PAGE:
Rob Portman Rules Out 2016 Presidential Run
Ohio Senator Rob Portman says he will not run for president in 2016, narrowing down the field of Republicans vying to take on likely Democratic frontrunner Hillary Clinton.
“With the new Republican majority, I see a real opportunity over the next two years to break the gridlock in Washington and actually get things done to help Ohioans and all Americans,” Portman in a statement on Tuesday. “That's where I believe I can play the most constructive role. I don't think I can run for president and be an effective senator at the same time.”
Portman was considered a contender to be Republican presidential nominee Mitt Romney's running mate in 2012. Speaking to Cleveland.com about his decision on Monday, Portman “sidestepped” questions about taking the vice-presidential nomination if chosen in two years. He said Ohio Governor John Kasich and former Florida Governor Jeb Bush would be “strong” candidates, the Associated Press reported.
Portman cited tax reform as one issue he plans to focus on when Republicans take control of the Senate next year, saying in the statement that “we now have the chance to fix the out-of-date, uncompetitive tax code.” In addition to his background on budget and tax issues—he served as director of the Office of Management and Budget under President George W. Bush—he is known for his support for gay marriage, a rare stance among high-profile Republicans. He announced it in 2013 after his son Will came out.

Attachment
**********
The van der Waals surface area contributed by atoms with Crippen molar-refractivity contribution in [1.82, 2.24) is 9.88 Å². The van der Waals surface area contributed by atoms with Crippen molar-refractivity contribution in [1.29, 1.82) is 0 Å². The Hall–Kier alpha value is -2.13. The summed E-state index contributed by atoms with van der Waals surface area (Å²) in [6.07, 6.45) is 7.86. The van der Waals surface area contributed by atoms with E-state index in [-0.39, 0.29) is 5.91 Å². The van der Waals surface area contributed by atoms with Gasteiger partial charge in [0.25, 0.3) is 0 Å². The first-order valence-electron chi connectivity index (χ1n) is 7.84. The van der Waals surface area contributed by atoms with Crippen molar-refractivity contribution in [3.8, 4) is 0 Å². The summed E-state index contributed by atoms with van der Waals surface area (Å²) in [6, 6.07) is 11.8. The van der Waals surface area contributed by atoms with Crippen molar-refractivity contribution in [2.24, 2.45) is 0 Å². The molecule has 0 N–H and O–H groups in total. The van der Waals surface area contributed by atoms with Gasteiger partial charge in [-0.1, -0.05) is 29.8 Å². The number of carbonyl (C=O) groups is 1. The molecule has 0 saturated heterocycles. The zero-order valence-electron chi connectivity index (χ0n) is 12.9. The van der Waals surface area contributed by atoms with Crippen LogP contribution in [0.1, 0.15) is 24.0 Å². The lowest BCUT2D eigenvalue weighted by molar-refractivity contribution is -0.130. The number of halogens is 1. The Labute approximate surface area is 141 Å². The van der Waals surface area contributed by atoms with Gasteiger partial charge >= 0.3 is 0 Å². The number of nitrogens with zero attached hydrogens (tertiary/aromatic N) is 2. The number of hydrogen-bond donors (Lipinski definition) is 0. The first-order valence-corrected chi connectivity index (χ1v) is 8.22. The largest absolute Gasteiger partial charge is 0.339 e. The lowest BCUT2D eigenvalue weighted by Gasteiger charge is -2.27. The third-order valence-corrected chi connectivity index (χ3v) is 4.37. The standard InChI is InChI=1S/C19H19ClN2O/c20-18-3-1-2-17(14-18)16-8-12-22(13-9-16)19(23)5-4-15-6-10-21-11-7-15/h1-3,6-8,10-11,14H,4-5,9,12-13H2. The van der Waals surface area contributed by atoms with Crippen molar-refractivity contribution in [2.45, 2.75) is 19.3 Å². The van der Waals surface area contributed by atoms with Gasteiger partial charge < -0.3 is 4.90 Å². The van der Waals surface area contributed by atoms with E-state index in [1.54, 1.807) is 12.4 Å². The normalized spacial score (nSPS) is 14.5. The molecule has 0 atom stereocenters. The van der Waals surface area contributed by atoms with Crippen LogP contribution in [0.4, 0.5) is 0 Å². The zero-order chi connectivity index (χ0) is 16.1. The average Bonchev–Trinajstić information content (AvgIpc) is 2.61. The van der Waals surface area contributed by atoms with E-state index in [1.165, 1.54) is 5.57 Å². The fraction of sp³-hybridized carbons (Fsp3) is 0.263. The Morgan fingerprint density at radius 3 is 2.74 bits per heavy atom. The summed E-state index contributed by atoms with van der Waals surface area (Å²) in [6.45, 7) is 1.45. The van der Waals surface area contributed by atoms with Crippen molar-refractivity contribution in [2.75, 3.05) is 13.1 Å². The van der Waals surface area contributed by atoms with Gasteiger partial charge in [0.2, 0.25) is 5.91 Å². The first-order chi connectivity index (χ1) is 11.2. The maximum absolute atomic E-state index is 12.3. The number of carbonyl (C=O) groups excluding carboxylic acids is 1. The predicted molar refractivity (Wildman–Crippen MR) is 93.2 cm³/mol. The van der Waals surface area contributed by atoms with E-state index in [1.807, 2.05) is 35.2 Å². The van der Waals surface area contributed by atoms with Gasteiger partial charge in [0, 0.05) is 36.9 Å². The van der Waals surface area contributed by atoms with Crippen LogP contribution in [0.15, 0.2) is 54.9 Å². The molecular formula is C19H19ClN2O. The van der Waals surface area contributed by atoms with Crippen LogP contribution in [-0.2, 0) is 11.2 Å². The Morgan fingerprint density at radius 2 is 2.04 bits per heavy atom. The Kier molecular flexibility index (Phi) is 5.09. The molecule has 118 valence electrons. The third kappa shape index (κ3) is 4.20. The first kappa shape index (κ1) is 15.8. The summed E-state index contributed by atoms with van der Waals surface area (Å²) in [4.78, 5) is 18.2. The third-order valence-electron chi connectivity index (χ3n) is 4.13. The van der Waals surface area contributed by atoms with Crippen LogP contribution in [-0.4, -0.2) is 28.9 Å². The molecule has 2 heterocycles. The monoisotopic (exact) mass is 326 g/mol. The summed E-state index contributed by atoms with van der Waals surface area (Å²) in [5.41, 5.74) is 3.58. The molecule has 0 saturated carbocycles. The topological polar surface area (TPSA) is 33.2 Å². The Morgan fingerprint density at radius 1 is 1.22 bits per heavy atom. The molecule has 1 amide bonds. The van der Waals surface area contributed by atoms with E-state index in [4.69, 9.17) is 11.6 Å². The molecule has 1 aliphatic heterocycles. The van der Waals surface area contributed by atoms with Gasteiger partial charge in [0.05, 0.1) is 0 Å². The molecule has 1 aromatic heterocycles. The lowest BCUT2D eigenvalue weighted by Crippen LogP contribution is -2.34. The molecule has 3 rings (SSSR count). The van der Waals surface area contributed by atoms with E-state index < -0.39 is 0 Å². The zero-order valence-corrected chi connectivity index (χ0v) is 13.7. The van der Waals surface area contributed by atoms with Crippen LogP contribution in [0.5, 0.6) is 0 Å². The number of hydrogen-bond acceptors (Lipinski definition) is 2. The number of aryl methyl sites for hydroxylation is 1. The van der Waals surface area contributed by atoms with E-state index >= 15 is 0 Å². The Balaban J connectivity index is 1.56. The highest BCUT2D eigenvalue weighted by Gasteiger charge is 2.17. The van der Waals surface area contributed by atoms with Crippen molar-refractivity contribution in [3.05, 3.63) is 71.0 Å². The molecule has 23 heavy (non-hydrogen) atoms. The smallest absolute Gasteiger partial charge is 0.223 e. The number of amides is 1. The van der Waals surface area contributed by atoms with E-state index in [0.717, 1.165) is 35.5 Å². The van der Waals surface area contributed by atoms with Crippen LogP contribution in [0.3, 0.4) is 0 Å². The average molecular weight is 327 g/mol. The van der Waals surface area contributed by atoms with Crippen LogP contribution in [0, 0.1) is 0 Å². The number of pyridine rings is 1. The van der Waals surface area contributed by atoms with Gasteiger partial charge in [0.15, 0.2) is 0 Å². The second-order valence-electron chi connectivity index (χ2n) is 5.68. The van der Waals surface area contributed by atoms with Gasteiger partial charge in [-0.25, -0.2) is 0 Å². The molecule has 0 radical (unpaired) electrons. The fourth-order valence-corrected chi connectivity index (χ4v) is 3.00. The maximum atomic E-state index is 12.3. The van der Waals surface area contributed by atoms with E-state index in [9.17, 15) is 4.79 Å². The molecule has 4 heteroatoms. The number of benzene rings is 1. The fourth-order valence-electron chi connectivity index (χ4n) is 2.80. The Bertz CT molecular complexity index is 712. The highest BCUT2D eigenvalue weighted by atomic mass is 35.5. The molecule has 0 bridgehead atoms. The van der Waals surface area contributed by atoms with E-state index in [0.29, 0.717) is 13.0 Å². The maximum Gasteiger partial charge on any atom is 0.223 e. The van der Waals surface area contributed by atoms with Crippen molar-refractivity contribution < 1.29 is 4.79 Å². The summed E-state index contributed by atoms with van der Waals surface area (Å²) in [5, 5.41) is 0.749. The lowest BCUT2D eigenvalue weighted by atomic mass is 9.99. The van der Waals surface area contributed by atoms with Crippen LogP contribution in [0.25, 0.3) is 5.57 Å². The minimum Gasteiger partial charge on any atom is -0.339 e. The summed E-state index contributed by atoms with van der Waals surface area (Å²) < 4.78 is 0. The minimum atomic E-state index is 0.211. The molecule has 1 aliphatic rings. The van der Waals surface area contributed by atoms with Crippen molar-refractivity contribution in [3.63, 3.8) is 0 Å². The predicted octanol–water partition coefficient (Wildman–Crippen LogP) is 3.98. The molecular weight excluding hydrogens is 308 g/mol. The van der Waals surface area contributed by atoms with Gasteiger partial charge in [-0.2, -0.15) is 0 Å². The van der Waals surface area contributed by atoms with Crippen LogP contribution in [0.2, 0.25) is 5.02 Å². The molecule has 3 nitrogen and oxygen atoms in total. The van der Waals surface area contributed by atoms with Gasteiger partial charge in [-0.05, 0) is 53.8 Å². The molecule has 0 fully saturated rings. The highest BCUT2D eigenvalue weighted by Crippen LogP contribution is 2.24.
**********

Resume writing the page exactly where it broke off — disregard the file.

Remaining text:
A Bloomberg Politics/Des Moines Register Iowa Poll in October showed that Portman had a long way to go in terms of name recognition in the key presidential state. Nine percent of those polled gave him a favorable rating, while 81 percent said they were not sure how to rate him.
Portman acknowledged the work he would have had to put in there. “I would be in Iowa and New Hampshire rather than being here [in Washington] if I was running for president,” he told Cleveland.com. “In fact, this weekend I would be in Des Moines rather than in Columbus and Sandusky and Morrow County.”
Michael C. Bender contributed to this report.